You can’t make this stuff up

Ethel was 5’1″ tall, age 23. A guy she dated, Hector, filed a domestic abuse complaint against her. He was 6’1, 220 pounds. Ethel did not have a history of finding great guys.

She solicited help from the public defenders office, the assistant district attorney (ADA). The ADA told the prosecuting attorney that if he didn’t find in Ethel’s favor and drop the case, she would look forward to taking it to court and watching the judges reaction to Ethel, 5’1″ allegedly abusing Hector, 6’1, 220 pounds.

Ethel was in the ADA office when the 6’1″, 220 pound plaintiff, Hector, walked in the building. He passed the ADA in the hallway. The ADA immediately hunted down two police offers in the building and told them that the guy smelled like a marijuana joint. The cops approach the guy, gained entry to his car and told the ADA that there was smoking joint in the car. Hector was arrested for possession and the prosecuting attorney dropped the case against Ethel.

You just can’t make that stuff up… : < )

***** S&E *****

Thoughts on bell shaped curves and charting

Bell shaped curves can be applied to data on an almost infinite number of subjects.

In the example below, the curve displays an example of employee performance; where the vertical axis is the number of employees, the horizontal axis performance levels or ratings.

Bell shaped curves only work if the data sample or universe is sufficiently large. In the case of employee performance, it likely would not work work for a group of 20 employees, but probably would work for 100 employees.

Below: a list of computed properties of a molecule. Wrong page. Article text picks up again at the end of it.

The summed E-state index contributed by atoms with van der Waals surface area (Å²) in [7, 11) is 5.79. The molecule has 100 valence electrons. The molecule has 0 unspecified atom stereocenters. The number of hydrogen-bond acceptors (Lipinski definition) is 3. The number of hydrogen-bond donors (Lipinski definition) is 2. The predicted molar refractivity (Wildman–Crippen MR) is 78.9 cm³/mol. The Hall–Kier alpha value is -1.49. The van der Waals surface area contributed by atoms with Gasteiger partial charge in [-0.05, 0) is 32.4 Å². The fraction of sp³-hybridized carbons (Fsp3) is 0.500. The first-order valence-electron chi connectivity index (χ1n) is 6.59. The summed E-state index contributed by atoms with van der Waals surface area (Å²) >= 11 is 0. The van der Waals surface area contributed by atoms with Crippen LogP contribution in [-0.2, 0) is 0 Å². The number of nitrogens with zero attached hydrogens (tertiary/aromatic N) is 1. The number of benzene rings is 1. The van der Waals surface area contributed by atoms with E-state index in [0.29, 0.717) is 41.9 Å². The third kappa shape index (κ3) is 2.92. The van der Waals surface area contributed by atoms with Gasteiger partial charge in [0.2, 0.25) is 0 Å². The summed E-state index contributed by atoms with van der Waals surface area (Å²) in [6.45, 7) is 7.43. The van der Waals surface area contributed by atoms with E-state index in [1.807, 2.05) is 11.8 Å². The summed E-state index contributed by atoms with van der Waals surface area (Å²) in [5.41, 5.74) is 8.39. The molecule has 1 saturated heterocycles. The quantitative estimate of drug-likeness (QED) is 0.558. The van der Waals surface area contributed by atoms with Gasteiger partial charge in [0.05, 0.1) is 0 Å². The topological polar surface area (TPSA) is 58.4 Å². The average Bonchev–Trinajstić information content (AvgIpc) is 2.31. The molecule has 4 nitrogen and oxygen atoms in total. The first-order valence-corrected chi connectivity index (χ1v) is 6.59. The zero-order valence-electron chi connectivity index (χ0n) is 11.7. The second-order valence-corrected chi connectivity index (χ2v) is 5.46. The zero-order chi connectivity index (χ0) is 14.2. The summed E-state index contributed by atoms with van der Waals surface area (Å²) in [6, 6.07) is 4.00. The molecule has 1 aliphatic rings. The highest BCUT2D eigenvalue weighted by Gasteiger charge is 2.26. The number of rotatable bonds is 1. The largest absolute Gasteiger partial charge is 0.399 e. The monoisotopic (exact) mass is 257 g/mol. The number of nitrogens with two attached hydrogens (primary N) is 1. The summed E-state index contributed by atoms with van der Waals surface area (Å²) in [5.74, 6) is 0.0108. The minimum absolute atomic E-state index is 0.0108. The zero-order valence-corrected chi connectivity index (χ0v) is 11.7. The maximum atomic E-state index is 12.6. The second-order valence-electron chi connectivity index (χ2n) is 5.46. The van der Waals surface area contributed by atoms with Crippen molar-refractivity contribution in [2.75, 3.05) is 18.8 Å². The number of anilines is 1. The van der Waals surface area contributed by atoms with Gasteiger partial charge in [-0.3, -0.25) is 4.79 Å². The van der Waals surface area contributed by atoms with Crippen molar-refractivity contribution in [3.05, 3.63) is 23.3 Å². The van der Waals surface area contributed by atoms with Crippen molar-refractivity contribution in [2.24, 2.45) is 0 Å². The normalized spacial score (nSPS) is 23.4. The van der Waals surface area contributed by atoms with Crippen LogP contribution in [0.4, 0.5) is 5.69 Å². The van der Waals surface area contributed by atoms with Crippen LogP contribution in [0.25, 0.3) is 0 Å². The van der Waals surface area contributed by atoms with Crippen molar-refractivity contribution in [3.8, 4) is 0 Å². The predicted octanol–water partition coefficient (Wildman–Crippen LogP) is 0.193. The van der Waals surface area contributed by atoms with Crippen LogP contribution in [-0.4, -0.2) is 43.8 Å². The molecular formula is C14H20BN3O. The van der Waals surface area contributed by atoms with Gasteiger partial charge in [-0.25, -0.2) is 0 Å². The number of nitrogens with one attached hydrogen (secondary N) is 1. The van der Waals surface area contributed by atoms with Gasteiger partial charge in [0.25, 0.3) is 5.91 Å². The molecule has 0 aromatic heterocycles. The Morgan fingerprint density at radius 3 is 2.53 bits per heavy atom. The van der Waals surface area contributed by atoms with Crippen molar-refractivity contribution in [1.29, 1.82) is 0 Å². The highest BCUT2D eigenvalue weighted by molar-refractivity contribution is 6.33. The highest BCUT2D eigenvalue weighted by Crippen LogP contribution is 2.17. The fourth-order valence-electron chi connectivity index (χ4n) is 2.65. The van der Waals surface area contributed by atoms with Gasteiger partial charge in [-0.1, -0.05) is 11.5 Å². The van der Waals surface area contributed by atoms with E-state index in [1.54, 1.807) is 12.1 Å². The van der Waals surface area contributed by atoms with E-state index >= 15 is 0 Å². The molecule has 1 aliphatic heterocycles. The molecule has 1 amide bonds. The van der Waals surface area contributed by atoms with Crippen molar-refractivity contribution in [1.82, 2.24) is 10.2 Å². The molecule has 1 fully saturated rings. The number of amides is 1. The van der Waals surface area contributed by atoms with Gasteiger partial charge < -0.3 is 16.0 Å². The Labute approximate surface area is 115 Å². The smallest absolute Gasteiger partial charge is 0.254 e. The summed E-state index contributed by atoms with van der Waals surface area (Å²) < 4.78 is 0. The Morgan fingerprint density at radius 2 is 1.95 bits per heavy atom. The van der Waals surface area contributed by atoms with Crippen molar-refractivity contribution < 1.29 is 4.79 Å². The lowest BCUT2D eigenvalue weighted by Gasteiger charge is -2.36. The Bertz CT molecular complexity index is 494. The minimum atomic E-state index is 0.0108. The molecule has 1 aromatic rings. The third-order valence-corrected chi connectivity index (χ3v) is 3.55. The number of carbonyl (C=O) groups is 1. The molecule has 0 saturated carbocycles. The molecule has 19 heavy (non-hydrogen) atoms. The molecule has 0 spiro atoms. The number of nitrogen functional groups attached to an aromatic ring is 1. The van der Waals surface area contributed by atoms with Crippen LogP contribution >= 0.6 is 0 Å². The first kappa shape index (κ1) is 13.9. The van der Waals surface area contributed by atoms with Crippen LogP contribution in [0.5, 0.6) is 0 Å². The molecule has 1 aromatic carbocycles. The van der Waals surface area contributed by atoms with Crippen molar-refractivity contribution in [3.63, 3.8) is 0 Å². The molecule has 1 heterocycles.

More to the point, it can be informative and assist with decision making if you considered the curve for data like:

  • Doctors ratings for a certain specialties
  • Automotive quality ratings
  • Employee performance
  • Data on consumer products
  • Investment performance
  • Technical data analysis
  • There are almost an infinite number of examples

Curves are useful as they tell the user on what data groupings to focus on to move the data/distribution in a favorable direction.

In the example of employee performance, if some of the population in the “meets expectations” or “below exceptions” groupings on the graph could be moved to the right then one might assume that with this improvement, business performance may improve as well.

Charts and graphs and numbers are the language of business. Notwithstanding the type of business, numbers and their graphical representation, assuming the data is accurate, tell the story of how well the business is performing and of equal importance, the performance of the leadership team.

Skills in graphical presentation are particularly important to support functions (HR, purchasing, IT, etc.) as they can be persuasive in supporting recommendations to operating executives.

***** S&E *****